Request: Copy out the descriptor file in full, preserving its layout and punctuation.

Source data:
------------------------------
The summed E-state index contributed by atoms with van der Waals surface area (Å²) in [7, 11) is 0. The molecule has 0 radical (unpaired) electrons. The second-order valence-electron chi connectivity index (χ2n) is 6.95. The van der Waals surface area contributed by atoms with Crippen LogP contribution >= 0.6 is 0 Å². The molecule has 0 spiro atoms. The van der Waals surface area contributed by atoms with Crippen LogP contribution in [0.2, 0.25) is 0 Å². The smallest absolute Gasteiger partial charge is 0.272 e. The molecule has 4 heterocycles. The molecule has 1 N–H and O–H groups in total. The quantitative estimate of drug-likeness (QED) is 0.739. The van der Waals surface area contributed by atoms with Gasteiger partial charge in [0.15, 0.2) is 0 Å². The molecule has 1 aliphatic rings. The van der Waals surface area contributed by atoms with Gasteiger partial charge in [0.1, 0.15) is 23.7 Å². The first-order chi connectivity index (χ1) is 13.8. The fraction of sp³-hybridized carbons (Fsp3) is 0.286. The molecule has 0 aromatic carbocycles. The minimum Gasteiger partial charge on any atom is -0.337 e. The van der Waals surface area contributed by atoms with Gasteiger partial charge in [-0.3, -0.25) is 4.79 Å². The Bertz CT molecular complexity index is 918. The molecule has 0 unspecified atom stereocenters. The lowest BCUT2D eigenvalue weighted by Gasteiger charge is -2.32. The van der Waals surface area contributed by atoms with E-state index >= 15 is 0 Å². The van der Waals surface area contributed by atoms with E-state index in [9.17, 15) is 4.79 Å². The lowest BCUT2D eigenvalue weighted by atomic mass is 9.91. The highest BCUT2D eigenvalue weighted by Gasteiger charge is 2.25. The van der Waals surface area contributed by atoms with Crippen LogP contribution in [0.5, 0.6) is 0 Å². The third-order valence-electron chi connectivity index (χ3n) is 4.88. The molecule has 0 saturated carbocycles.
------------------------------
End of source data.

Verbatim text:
The summed E-state index contributed by atoms with van der Waals surface area (Å²) in [7, 11) is 0. The molecule has 0 radical (unpaired) electrons. The second-order valence-electron chi connectivity index (χ2n) is 6.95. The van der Waals surface area contributed by atoms with Crippen LogP contribution >= 0.6 is 0 Å². The molecule has 0 spiro atoms. The van der Waals surface area contributed by atoms with Crippen LogP contribution in [0.2, 0.25) is 0 Å². The smallest absolute Gasteiger partial charge is 0.272 e. The molecule has 4 heterocycles. The molecule has 1 N–H and O–H groups in total. The quantitative estimate of drug-likeness (QED) is 0.739. The van der Waals surface area contributed by atoms with Gasteiger partial charge in [0.15, 0.2) is 0 Å². The molecule has 1 aliphatic rings. The van der Waals surface area contributed by atoms with Gasteiger partial charge in [0.1, 0.15) is 23.7 Å². The first-order chi connectivity index (χ1) is 13.8. The fraction of sp³-hybridized carbons (Fsp3) is 0.286. The molecule has 0 aromatic carbocycles. The minimum Gasteiger partial charge on any atom is -0.337 e. The van der Waals surface area contributed by atoms with Gasteiger partial charge in [-0.3, -0.25) is 4.79 Å². The Bertz CT molecular complexity index is 918. The molecule has 0 unspecified atom stereocenters. The lowest BCUT2D eigenvalue weighted by Gasteiger charge is -2.32. The van der Waals surface area contributed by atoms with E-state index >= 15 is 0 Å². The van der Waals surface area contributed by atoms with E-state index in [9.17, 15) is 4.79 Å². The lowest BCUT2D eigenvalue weighted by atomic mass is 9.91. The highest BCUT2D eigenvalue weighted by Gasteiger charge is 2.25. The van der Waals surface area contributed by atoms with Crippen LogP contribution in [0.5, 0.6) is 0 Å². The third-order valence-electron chi connectivity index (χ3n) is 4.88. The molecule has 0 saturated carbocycles.